Big Amazon Swordplants
Most swords grow large, so you can purchase smaller varities or prune the large ones.
Q. I have Amazon swords in my 15-gallon aquarium, but after a while they get big. Are there swords that stay small? The fish store has a ‘Rubin’ sword that I would like to get because it’s a nice red color and is about 3 inches tall.
A. Most members of the genus Echinodorus, which includes the Amazon sword (E. bleheri), can get quite large. Echinodorus horemanii, for example, can easily exceed a few feet in height, though a number of cultivars only get to be about a 1 1/2 to 2 feet tall. Some swords can be kept small with vigorous pruning or by limiting the amount of light.
Echinodorus angustifolia is a narrow-leaved member of the genus that often remains no taller than a few inches. However, given plenty of light, nutrients and space, it can develop to three times that height. At that point, you can pull out the large rosettes, leaving behind the newer plantlets that form on the runners. Although E. angustifolia is grasslike in appearance, it doesn't usually spread out into an even cut-lawn appearance. Nonetheless, it can fill in well enough to make a nice foreground.
There are a couple of Echinodorus that remain very short and have the broader leaves similar to the bleheri. One is the E. parviflorus ‘Tropica.’ This sword was developed by the Danish botanists Niels Jacobsen and Lauritz Holm-Nielsen, and named for the Tropica aquatic plant nursery in Denmark. It grows to about 2 to 4 inches in height, about half the height of other E. parviflorus varieties, and an individual plant will cover an area about 6 inches in diameter. The lancelet leaves get to be about 1/2 to 1 inch in width, with a dark green color and deep texture following the lines of the veins. When mature, it will send out flower stalks, and when the rosette gets large enough, it will develop a second rosette at the base that can be carefully pulled apart from the parent plant or cut with a sharp small knife for replanting.
‘Tropica’ is not an especially fussy live aquatic plant, but with low lighting levels (less than 2 watts per gallon of compact fluorescent light using a good specular reflector), the growth will be almost at a standstill. I recommend that these be grown under moderate to intense lighting (more than 2 watts per gallon) and planted where they will not be shaded by other taller aquatic plants.
This aquatic plant is easily pruned the same way that you would prune an E. bleheri or E. ozelot. Peel and pry away outer leaves as close to the base as possible. You can cut the leaf stem, but this leaves an unsightly stump and can lead to rot that will infect the rest of the plant. Sometimes, leaves cannot be easily reached by hand, yet cutting is necessary for pruning. In my experience, cutting has never resulted in a rot problem — but it is possible, so the preferred method of pruning is with the fingers, peeling away the outside leaves. This aquatic plant looks better when several are planted in a grove. Echinodorus parviflorus ‘Tropica’ can often be purchased from online aquatic plant vendors.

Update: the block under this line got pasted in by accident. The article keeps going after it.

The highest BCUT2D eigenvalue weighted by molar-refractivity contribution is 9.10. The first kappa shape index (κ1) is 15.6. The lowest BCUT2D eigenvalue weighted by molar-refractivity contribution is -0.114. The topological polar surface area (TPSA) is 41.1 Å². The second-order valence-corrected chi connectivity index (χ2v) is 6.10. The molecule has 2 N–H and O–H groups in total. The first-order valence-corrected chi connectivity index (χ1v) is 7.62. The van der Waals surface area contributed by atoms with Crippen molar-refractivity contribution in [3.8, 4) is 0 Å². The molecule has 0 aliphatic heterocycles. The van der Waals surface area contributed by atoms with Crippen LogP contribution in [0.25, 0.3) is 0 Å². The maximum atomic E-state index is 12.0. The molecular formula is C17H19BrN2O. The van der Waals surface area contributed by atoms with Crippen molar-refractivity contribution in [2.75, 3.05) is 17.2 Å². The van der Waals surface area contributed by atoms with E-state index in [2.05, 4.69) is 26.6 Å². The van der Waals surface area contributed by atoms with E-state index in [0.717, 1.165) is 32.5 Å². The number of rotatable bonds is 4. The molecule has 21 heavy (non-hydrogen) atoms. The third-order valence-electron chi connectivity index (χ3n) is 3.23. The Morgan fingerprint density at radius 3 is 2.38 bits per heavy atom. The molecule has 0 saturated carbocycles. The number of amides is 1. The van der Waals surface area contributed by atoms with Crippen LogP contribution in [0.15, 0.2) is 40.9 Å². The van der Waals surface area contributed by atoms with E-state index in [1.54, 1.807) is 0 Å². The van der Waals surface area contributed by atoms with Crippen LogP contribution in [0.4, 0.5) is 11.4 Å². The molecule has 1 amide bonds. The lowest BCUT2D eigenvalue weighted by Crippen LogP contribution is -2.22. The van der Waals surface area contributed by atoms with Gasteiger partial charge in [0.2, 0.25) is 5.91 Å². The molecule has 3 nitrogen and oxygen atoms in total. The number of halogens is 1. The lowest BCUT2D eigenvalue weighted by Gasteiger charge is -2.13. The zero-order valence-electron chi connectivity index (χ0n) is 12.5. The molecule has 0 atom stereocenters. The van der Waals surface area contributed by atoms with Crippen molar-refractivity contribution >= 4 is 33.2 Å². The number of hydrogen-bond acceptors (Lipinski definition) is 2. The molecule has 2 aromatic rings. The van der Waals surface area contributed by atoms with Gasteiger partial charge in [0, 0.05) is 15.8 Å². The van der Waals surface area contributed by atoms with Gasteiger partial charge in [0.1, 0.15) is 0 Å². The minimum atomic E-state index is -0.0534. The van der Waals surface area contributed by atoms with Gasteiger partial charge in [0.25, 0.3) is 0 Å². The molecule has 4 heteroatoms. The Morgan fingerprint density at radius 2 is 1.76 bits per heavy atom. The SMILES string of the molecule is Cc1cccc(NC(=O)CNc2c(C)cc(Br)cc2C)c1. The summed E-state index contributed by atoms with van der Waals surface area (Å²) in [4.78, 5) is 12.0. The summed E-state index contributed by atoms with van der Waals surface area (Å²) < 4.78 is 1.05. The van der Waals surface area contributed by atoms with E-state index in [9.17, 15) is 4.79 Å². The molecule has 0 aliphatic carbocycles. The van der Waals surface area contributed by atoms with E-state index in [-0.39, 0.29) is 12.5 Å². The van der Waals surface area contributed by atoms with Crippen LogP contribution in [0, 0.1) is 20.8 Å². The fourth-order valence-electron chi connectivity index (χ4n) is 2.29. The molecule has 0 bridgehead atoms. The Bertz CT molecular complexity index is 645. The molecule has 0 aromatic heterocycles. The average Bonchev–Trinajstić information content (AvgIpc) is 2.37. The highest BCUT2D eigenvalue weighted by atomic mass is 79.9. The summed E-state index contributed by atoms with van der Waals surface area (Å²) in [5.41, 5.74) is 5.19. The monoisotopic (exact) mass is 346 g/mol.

Kristian Iversen at the Aquartica company in Denmark (www.aquartica.dk) has developed a new small sword aptly referred to as Echinodorus ‘Aquartica.’ This plant has a lovely green color just a bit darker than the flesh of a lime but slightly lighter than lime skin. It’s a hybrid developed from several different Echinodorus species, including E. horemanii and round-leaf species. It grows to 4 to 6 inches, covering an area of about the same size. The leaves are about 1 to 1 1/2 inches in width, having a shape very similar to E. bleheri.
Although ‘Tropica’ does not import directly into the United States, I expect this plant will become a popular choice in the U.S. as it enters the country from other sources. Although a slow grower, like parviflorus, it is not a fussy plant, requiring only a modicum of light and nutrients. If amply provided for (2 watts of light per gallon, added CO2 in the range of 20 parts per million and good fertilization), the plant becomes robust. For me, it is a perfect choice for a foreground sword plant, nicely accented by the redder bronze leaves of Cryptocoryne wendtii. The ‘Aquartica’ looks nice as a standalone plant or planted as a grove.
Regarding the E. ‘Rubin,’ this hybrid of E. barthii and red E. horemanii is very easy to grow and has a wonderful sort of red stained-glass appearance. Unfortunately, it grows 18 to 24 inches or more in height, and shades an equally large area. Even with vigorous pruning, a ‘Rubin’ will not fit most aquariums. If a small baby plant is purchased, it can make a striking addition to an aquarium until it outgrows the aquarium.